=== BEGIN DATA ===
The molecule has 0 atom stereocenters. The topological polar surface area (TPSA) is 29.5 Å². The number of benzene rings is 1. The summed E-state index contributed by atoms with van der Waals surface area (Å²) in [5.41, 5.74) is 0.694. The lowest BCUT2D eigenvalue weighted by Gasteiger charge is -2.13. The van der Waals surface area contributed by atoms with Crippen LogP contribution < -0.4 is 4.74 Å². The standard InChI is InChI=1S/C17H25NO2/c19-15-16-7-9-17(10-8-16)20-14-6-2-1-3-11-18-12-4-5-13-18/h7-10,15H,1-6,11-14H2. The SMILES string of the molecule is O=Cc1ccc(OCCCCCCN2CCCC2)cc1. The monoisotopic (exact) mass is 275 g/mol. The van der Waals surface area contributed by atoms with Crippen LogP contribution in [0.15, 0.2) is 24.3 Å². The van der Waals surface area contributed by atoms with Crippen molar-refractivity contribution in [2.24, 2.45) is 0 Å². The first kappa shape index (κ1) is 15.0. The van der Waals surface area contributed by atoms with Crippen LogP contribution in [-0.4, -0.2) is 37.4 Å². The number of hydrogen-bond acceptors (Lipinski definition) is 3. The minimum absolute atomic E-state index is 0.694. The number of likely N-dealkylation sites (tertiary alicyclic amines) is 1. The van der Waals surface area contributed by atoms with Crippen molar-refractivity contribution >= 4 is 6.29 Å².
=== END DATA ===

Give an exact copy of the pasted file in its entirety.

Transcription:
The molecule has 0 atom stereocenters. The topological polar surface area (TPSA) is 29.5 Å². The number of benzene rings is 1. The summed E-state index contributed by atoms with van der Waals surface area (Å²) in [5.41, 5.74) is 0.694. The lowest BCUT2D eigenvalue weighted by Gasteiger charge is -2.13. The van der Waals surface area contributed by atoms with Crippen LogP contribution < -0.4 is 4.74 Å². The standard InChI is InChI=1S/C17H25NO2/c19-15-16-7-9-17(10-8-16)20-14-6-2-1-3-11-18-12-4-5-13-18/h7-10,15H,1-6,11-14H2. The SMILES string of the molecule is O=Cc1ccc(OCCCCCCN2CCCC2)cc1. The monoisotopic (exact) mass is 275 g/mol. The van der Waals surface area contributed by atoms with Crippen LogP contribution in [0.15, 0.2) is 24.3 Å². The van der Waals surface area contributed by atoms with Crippen molar-refractivity contribution in [2.24, 2.45) is 0 Å². The first kappa shape index (κ1) is 15.0. The van der Waals surface area contributed by atoms with Crippen LogP contribution in [-0.4, -0.2) is 37.4 Å². The number of hydrogen-bond acceptors (Lipinski definition) is 3. The minimum absolute atomic E-state index is 0.694. The number of likely N-dealkylation sites (tertiary alicyclic amines) is 1. The van der Waals surface area contributed by atoms with Crippen molar-refractivity contribution >= 4 is 6.29 Å².